Research teams are now using those initial results to improve their vaccines. Several of the candidates look promising, says Karron. Pekosz, however, has taken a different strategy. Instead of focusing on influenza's HAs and NAs, he's turned his attention to a different protein called M2.

It turns out that the M2 protein, unlike the HAs and NAs, is virtually the same in all strains of influenza, including those with pandemic potential. In a biologist's parlance, M2 is "highly conserved." That fact has led Pekosz (and several other researchers in the field) to ponder whether a vaccine built around the M2 protein would stimulate immunity against all strains of influenza.

In other words, it would be a universal influenza vaccine.

With this hope, Pekosz is engineering two types of vaccines based on the M2 principle. One is an attenuated vaccine, a vaccine that contains a live but crippled virus. (The FluMist vaccine available for seasonal flu, for example, is an attenuated vaccine.) For this approach, Pekosz genetically manipulates the M2 gene to result in a virus that contains a longer-than-normal M2 protein. The goal is to craft a virus that can replicate just enough to provoke the immune system, but not enough to cause a full-blown infection.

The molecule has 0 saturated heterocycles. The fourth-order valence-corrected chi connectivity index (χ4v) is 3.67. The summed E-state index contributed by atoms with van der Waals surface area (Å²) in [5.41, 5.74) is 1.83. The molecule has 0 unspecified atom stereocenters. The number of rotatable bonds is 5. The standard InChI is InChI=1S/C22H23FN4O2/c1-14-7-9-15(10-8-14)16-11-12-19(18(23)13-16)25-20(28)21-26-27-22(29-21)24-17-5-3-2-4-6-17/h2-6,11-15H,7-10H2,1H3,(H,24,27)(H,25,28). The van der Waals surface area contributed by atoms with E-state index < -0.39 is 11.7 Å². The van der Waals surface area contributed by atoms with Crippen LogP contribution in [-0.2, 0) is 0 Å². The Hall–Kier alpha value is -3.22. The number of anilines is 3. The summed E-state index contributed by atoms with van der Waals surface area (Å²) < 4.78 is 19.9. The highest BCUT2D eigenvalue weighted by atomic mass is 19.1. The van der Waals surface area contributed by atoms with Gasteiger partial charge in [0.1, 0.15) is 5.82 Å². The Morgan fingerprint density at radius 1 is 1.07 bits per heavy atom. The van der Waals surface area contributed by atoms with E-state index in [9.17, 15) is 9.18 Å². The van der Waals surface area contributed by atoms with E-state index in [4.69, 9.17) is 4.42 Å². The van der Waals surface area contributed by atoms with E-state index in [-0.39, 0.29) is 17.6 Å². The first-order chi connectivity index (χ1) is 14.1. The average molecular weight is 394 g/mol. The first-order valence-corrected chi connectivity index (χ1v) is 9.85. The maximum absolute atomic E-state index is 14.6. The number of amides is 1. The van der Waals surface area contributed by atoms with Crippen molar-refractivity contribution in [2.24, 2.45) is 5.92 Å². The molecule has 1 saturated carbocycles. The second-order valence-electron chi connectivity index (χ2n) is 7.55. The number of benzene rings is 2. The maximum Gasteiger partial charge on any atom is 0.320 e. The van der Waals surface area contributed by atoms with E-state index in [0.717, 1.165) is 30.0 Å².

So far, says Pekosz, animal studies conducted over the past few years have revealed promising results for several of his attenuated vaccines. The experiments involved inoculating laboratory mice with the experimental vaccines, and then exposing the mice to two different strains of influenza that have recently circulated in the human population. The mice remained healthy, while unvaccinated mice serving as a control group succumbed to the infection. In fact, says Pekosz, the experimental vaccines appear to provide even stronger immune protection than conventional flu vaccines.

Pekosz views those results as one of the small victories that sustain scientists. "If you're fortunate, those moments can feed you fuel to go another couple years."

While he's demonstrated a proof of principle, says Pekosz, much work likes ahead. Ultimately, he hopes his strategy will yield a vaccine that protects against three, six, twelve or more strains of the virus. He does not yet know whether his current experimental vaccines will confer such broad immunity. Achieving that goal may take several years. "It's a work in progress," he says.

The tricky part for Andy Pekosz is not knowing if he's pursuing a reasonable but ultimately futile path. "It is certainly possible to go down a dead-end," he says. "The challenge is knowing when to back up."

But other challenges lie ahead. One relates to the fact that mice are not people. While mice can crank out a robust immune response to M2, people do not. No one yet understands why not. So in his second line of vaccine research, Pekosz is seeking a way to boost that weak immune response.